Since Bruce Arians took over the Tampa Bay Buccaneers, most of the discussion surrounding Winston's future suggests that if Arians can't unlock the QB, no one can. It turns out Arians isn't the man doing the heavy lifting with Winston. That distinction goes to offensive coordinator Byron Leftwich.
Leftwich, whom Arians called "a rising star in this business," is taking the lead at tutoring the former No. 1 overall pick.
In a fantastic, wide-ranging feature on Leftwich, Jenna Laine of ESPN reports that Arians isn't in the QB room, leaving that to the offensive coordinator, quarterbacks coach Clyde Christensen and longtime NFL assistant Tom Moore, who works as Arians' ears in the meeting room. Arians said he steers clear to avoid Winston "hearing too many voices."
The main voice in the Winston reclamation project will be Leftwich, who Arians said has been fantastic thus far in his first full-time stint as OC.
"I think the whole time he's been outstanding. Really, really done a great job in the meeting rooms," Arians said. "I think he first of all is an excellent teacher. He knows what he's talking about. He's a heck of a teacher. So, he's got the guys right where they need to be."
After being drafted by the Jacksonville Jaguars in the first round (No. 7 overall) in 2003, Leftwich started 44 games over four seasons. He then became a backup for five seasons, two of which he spent with Arians in Pittsburgh, before eventually retiring after the 2012 season. The coach then coaxed the former QB to take a coaching internship with the Cardinals in 2016. Arizona eventually hired him as QBs coach in 2017 and he stayed on at that job when Arians left in 2018. Leftwich was elevated to the interim OC job midway through last year's disastrous season in the desert.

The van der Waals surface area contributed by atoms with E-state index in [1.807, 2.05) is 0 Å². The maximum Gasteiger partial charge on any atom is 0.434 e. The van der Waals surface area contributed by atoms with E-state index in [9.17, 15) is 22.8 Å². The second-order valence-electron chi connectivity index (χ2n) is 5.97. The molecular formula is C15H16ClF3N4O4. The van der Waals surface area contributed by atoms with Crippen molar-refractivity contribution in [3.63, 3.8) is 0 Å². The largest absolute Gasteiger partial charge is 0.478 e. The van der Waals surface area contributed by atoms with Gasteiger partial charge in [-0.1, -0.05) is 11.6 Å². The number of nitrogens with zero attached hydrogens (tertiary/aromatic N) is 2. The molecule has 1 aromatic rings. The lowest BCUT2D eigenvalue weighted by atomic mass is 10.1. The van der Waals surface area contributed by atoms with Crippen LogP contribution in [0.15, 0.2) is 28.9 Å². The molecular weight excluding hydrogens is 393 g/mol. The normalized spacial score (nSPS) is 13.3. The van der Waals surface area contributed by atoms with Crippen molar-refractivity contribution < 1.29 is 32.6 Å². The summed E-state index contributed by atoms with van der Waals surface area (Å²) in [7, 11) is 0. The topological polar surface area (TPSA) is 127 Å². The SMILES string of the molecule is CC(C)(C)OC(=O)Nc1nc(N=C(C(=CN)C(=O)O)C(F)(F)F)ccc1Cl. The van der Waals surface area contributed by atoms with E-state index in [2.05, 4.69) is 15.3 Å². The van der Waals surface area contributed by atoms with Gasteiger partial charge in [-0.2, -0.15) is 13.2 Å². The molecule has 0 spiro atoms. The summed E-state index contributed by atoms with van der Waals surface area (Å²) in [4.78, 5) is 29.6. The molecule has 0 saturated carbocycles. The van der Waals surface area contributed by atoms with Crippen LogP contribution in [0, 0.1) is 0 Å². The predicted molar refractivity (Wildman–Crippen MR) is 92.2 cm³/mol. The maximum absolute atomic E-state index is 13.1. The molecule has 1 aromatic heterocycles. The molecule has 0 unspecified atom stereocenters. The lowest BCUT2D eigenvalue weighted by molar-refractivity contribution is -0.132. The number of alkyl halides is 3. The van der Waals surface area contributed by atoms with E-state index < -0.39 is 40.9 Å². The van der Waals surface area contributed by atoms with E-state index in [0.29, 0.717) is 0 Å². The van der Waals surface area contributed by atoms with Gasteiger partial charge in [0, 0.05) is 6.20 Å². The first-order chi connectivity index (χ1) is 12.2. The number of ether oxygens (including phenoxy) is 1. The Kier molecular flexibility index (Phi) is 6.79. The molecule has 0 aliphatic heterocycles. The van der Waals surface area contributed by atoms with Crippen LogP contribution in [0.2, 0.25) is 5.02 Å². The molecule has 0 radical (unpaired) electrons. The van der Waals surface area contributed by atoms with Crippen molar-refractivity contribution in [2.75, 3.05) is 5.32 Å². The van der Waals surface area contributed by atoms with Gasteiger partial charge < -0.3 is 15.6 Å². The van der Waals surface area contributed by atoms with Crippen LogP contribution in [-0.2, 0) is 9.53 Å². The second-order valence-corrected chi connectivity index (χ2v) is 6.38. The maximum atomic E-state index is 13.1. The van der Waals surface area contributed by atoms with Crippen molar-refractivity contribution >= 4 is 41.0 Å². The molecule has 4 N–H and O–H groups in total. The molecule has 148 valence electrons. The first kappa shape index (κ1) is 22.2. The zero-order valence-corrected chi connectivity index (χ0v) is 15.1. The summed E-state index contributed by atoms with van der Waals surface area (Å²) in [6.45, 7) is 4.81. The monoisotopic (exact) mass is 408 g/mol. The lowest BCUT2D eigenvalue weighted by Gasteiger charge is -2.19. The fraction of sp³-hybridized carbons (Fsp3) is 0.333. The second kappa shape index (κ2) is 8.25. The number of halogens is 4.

Last year's struggles getting tossed into the fire are one reason Arians believes Leftwich can be a successful play-caller.
"What he did with the interim title out there [in Arizona in 2018] -- it wasn't even his offense, it was Mike McCoy's offense -- and he did a heck of a job with some rookies. He's more than ready," Arians said of Leftwich.
The OC, who saw his roster decimated by injuries in Arizona, took the lessons to heart.
"The greatest thing that ever happened to me last year [in Arizona] was the last two months of last year, just being in that situation," Leftwich said. "Sometimes, we had seven or eight rookies in the huddle. I don't think we had four draft picks. Those type of things, things that I learned that I was never able to experience in my early years of coaching, I got that opportunity to experience those things and I think I became a better coach from that."
The players respect Leftwich's knowledge and experience having been a starter for four years.
"One thing he has over me and a lot of other coaches in the room is he's been in that room as a player -- he can relate to them on that level," receiver Chris Godwin said. "He's been out there on the grass -- he can relate to them on that level. So I think that earns him a lot of respect."
Leftwich can also relate to Winston both from his experience on the field and the pressure of trying to hang on to a starting job.
"[Him] seeing things how I see it, [his] understanding from being in that pocket and not all from a strategic standpoint -- it's [been] excellent," Winston said.
In a pivotal year for Winston, the QB whisperer put his trust in Leftwich to remake the signal-caller and run a successful offense in Tampa. We'll have a better idea of how it's all unfolding when training camp gets underway in late July.